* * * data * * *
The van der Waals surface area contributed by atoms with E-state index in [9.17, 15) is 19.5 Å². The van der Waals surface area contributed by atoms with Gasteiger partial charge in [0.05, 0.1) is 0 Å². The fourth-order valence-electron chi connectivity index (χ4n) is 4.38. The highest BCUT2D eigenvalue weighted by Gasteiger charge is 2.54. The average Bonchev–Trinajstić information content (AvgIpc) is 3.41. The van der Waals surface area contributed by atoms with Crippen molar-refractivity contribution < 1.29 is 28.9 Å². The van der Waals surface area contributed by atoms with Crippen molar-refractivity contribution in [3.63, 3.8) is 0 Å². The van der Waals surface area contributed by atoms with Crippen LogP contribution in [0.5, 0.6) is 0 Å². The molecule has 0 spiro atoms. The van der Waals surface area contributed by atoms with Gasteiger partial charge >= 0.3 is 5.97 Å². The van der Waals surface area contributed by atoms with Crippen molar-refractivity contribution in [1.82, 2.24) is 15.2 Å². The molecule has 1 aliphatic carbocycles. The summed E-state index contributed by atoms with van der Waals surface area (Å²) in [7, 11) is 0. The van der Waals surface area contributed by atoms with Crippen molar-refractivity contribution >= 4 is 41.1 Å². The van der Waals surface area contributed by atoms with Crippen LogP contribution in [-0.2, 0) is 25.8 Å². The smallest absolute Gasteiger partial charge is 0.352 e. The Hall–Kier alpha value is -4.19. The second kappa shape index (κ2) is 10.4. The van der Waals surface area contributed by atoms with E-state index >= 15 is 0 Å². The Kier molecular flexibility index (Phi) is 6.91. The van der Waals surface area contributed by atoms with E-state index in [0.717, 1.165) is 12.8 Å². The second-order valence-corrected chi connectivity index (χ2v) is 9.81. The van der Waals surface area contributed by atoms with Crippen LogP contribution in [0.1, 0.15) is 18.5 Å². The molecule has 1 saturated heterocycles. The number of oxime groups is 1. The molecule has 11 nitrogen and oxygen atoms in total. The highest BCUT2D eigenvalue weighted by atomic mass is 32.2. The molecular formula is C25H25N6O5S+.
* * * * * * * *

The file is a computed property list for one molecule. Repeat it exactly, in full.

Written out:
The van der Waals surface area contributed by atoms with E-state index in [9.17, 15) is 19.5 Å². The van der Waals surface area contributed by atoms with Gasteiger partial charge in [0.05, 0.1) is 0 Å². The fourth-order valence-electron chi connectivity index (χ4n) is 4.38. The highest BCUT2D eigenvalue weighted by Gasteiger charge is 2.54. The average Bonchev–Trinajstić information content (AvgIpc) is 3.41. The van der Waals surface area contributed by atoms with Crippen molar-refractivity contribution < 1.29 is 28.9 Å². The van der Waals surface area contributed by atoms with Crippen molar-refractivity contribution in [3.63, 3.8) is 0 Å². The van der Waals surface area contributed by atoms with Crippen LogP contribution in [0.5, 0.6) is 0 Å². The molecule has 0 spiro atoms. The van der Waals surface area contributed by atoms with Gasteiger partial charge >= 0.3 is 5.97 Å². The van der Waals surface area contributed by atoms with Crippen molar-refractivity contribution in [1.82, 2.24) is 15.2 Å². The molecule has 1 aliphatic carbocycles. The summed E-state index contributed by atoms with van der Waals surface area (Å²) in [7, 11) is 0. The van der Waals surface area contributed by atoms with Crippen molar-refractivity contribution >= 4 is 41.1 Å². The van der Waals surface area contributed by atoms with Crippen LogP contribution in [-0.2, 0) is 25.8 Å². The smallest absolute Gasteiger partial charge is 0.352 e. The Hall–Kier alpha value is -4.19. The second kappa shape index (κ2) is 10.4. The van der Waals surface area contributed by atoms with E-state index >= 15 is 0 Å². The Kier molecular flexibility index (Phi) is 6.91. The van der Waals surface area contributed by atoms with E-state index in [0.717, 1.165) is 12.8 Å². The second-order valence-corrected chi connectivity index (χ2v) is 9.81. The van der Waals surface area contributed by atoms with Crippen LogP contribution in [0.1, 0.15) is 18.5 Å². The molecule has 1 saturated heterocycles. The number of oxime groups is 1. The molecule has 11 nitrogen and oxygen atoms in total. The highest BCUT2D eigenvalue weighted by atomic mass is 32.2. The molecular formula is C25H25N6O5S+.